The ruling BJP has given a free hand to the police and army in disputed Kashmir and locals say the latest custodial death of a young teacher is one of the tragic results of that muscular policy.
On March 17, 29-year-old school teacher Rizwan Assad Pandit was detained by police in India-administered Kashmir. Two days later his body was handed over to his family.
The family said police killed Pandit in custody and the marks on his body suggested he was subjected to brutal torture.
"His entire backbone was broken. What else is there to say?" his grieving father told reporters on Thursday.
"Here's the one picture we have of his body," said another family member. "Look at the burn marks on his thighs, look at these deep cuts. They have cut his thighs with wood cutter [chainsaw]."
The police says Pandit was arrested in pursuit of cracking a 'terror activity.' Some Indian newspapers quoted unnamed police sources as saying Pandit possibly had a hand in the February 14 suicide bombing in south Kashmir, which claimed the lives of 40 Indian paramilitary soldiers.
With general elections in India slated for April and May this year, the bombing changed India's political climate. Many observers say Prime Minister Narendra Modi, who was at the receiving end of immense criticism over a slow jobs market and poor economic growth, saw an electoral opportunity in the bloody event. The ruling Hindu nationalist Bharatiya Janata Party (BJP) was quick to blame Pakistan for planning the deadly attack, and even dispatched fighter jets into Pakistani territories, where they claimed to have struck a 'terror hideout'. In response, Pakistan shot down an Indian fighter jet and captured its pilot. The entire episode brought the two nuclear-armed rivals to the brink of war.
The threat faded within a week, thanks to international pressure and Pakistan prime minister Imran Khan's 'friendly gesture' of releasing the captured pilot, but the BJP claimed both military and diplomatic victory over Pakistan.
Modi's shrill rhetoric against Pakistan has gone several decibels higher. At recent election rallies, he has often criticised the opposition Congress party for being 'soft' on Pakistan when they were in power and praised his own government for attacking the Pakistani territories in response to the suicide bombing, saying that such type of response shows that a ‘new India’ is gaining its foothold.
At one recent rally he even said that India “will go and hit people inside their homes" if they try to engage with its forces.
Amidst this intense climate of election fervour and military machismo, the ruling BJP has trained its guns on the disputed Kashmir region.
As part of its military policy to curb the armed rebellion and other non-violent anti-India campaigns, the Indian government recently picked a religious organisation named Jamaat-e-Islami as one of its prime targets.
Although New Delhi sent additional military deployments into the disputed region, where an estimated 700,000 soldiers are already stationed, it also banned Jamaat-e-Islami, the south Asian equivalent of Egypt's Muslim Brotherhood, arresting close to 400 of its workers and sealing its offices and other properties, according to the party's spokesperson Mohammad Abdullah.
As per local accounts, Pandit's arrest was part of that wider crackdown on Jamaat-e-Islami. Rebuffing the police claims that Pandit had 'links' with militants, the family said it wasn't Pandit but his father who had been a member of Jamaat-e-Islami.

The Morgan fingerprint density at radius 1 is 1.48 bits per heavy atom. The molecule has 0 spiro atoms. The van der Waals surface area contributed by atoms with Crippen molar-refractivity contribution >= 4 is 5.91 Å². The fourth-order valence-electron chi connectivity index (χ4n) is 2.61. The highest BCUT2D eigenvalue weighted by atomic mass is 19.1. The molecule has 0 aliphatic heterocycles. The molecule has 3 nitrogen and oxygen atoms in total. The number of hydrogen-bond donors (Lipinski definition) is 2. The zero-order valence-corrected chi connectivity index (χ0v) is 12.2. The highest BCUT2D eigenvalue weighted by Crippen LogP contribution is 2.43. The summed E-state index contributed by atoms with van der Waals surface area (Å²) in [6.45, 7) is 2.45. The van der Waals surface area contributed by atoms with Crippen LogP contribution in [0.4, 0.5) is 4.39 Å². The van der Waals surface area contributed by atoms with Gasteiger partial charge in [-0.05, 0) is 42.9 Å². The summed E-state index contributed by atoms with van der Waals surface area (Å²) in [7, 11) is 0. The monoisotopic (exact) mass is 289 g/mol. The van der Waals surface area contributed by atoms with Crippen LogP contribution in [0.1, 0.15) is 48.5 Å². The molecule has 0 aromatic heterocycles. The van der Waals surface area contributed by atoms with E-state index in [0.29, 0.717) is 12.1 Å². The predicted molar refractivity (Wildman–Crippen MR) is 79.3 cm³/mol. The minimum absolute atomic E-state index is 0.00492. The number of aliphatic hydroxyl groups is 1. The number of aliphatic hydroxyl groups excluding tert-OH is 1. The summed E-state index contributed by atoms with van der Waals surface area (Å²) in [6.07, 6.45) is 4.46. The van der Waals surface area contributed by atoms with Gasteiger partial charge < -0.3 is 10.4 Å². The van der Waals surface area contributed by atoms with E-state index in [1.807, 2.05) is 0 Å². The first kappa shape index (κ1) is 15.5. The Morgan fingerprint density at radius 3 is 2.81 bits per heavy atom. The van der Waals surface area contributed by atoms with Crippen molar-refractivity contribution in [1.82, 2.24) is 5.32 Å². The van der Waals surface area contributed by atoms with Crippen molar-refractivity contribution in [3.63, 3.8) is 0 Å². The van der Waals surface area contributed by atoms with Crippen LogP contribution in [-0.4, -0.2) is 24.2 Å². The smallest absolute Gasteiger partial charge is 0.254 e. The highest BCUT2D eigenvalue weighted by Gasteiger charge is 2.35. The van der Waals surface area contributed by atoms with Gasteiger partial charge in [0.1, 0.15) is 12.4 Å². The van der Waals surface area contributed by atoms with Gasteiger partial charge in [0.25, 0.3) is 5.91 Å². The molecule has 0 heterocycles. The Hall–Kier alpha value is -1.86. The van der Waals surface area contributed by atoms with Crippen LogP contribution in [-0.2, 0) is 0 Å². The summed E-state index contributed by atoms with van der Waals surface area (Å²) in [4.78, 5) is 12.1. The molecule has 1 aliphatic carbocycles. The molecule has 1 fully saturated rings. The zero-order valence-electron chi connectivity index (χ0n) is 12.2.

Although police are keeping the circumstances of his killing under wraps, local media reports that the initial post-mortem examination suggests that Pandit died through loss of blood.
“The blood loss in soft tissues due to multiple injuries was extensive internally, and this must have led to irreversible shock,” an official privy to the findings told Indian newspaper The Indian Express.
Pandit's killing has once again revealed the dark underbelly of India's security apparatus in the disputed territory, where the "impunity of armed forces persists", according to Amnesty International, under the blanket of India's heavy military presence.
In Pandit's case, the local police arrested him on the night of March 17 from his home in south Kashmir's Awantipora district. He was handed over to the Special Operations Group (SOG), an armed wing of the local police with extraordinary powers.
According to Kashmiri human rights activist Khurram Parvez, the Indian government has laid out 'standard operating procedures' that allow the police to transfer arrested individuals to the SOG, a notorious armed group of the police who lead counterinsurgency operations and have been given the right to interrogate suspects anywhere in the disputed region.
After arresting Pandit, the local police handed him over to the SOG. He was taken to the Cargo, an SOG-run detention centre which many Kashmiris say is nothing less than a torture chamber.
In light of the counterinsurgency guide, or SOP, Parvez said the local police should have escorted Pandit to the Cargo, so a "suspect can be interrogated anywhere outside his local police station's jurisdiction".
"In this, the SOP was followed. He was accompanied by the police from the local station, but he was not produced before the magistrate within 24 hours."
Although Parvez says some policemen did go to Cargo along with Pandit, it's unclear whether they were witness to his interrogation.
Speaking to TRT World, Tahir Saleem, Police Superintendent in Awantipora district, the hometown of Pandit, refused to confirm or deny whether any official from his station was present while Pandit was being interrogated by the SOG. "We won't comment on this case," he said.